Cloud computing has become one of the most popular buzzwords in the tech world, and it’s easy to see why. Cloud computing brings many benefits, such as reduced cost and time needed to complete projects and access to enterprise-level tools and resources, but it isn’t right for every business or project. Before you make your next business decision, read this guide to find out which cloud computing services are essential, which ones are optional, and which ones you can do without entirely.
What is Cloud Computing
Cloud computing can be defined as a way to access a shared pool of configurable IT resources and services that can be rapidly provisioned and released with minimal management effort or service provider interaction. The cloud model provides many benefits for its users, but it also brings potential risks because shared resources are often less secure than dedicated resources. Because security needs to be considered from day one, applications that use clouds need to make sure they have appropriate authorization, authentication, access control, logging and auditing features in place. Users must understand that although centralizing processing on a remote server might help optimize performance, using public clouds could expose data or processes to risks they wouldn’t face if they hosted them on-premises.
Software as a Service (SaaS)
In software development, standards-based interoperability refers to a framework in which people can interact with each other’s software applications and data, using agreed-upon protocols. Cloud computing technology is unique in that it has no specific set of standards or regulations (yet) to fall back on; instead, vendors rely on their own proprietary frameworks. In practice, cloud users are typically required to use a single vendor’s platform if they want access to any data and/or applications across multiple clouds. A standards-based approach could change all that by allowing people to pick whatever platform or vendor they wanted without sacrificing compatibility and usability. Sounds great, right? It is so why isn’t anyone trying to make it happen? Well, there are some good reasons why third-party platforms would resist such a transition. and one huge reason they’d welcome it: Innovation. There’s one thing preventing cloud providers from bringing innovation into their platforms at record speeds: Their customers might be on another platform already.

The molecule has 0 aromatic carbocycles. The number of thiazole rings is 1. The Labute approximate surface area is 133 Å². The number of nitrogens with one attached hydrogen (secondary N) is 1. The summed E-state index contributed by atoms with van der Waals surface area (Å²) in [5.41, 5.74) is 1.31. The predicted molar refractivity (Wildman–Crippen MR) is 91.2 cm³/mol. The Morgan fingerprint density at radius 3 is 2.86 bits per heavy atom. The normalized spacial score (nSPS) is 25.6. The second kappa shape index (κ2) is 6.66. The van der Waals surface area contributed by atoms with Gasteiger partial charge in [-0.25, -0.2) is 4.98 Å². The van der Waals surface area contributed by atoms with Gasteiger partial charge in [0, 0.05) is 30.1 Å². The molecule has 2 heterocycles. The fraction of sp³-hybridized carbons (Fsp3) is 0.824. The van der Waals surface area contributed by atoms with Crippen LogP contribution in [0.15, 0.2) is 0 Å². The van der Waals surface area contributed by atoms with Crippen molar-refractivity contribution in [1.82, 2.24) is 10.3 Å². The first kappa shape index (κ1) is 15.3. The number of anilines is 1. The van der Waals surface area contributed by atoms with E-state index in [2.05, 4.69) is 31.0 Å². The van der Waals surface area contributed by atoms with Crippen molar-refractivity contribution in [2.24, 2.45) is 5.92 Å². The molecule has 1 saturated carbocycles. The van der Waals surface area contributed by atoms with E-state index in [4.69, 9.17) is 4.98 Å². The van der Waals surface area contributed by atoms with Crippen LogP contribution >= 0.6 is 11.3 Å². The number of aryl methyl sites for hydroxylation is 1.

But what if you weren’t locked into any particular vendor and what if your data was accessible from anywhere anyway?
All things considered, you might be more willing to try something new and innovate at unprecedented levels of speed. To that end, SaaS solutions hold enormous potential for revolutionizing everything we know about software development as we know it today.
Cloud-based services are designed to be interoperable, which means they play nicely with existing software and hardware without needing any changes. The term has become popular in recent years, but its meaning has remained largely unchanged since at least 1999. In fact, you don’t even need to know what interoperability means to use it the word just sounds good when it comes up during a meeting or press release. Instead of asking why you need standards-based interoperability, ask yourself how much time and money you’ll save by having your documents automatically stored on Dropbox (for example). It’s that easy! And don’t worry if you can’t see how one technology integrates another because that’s exactly what standards are for: to create minimal levels of compatibility between devices and technologies. If everyone could figure out where everything plugs into everything else, things would actually get really annoying fast. Now go ahead and bask in your newfound understanding of such jargon as vendor neutrality and semantic data mode.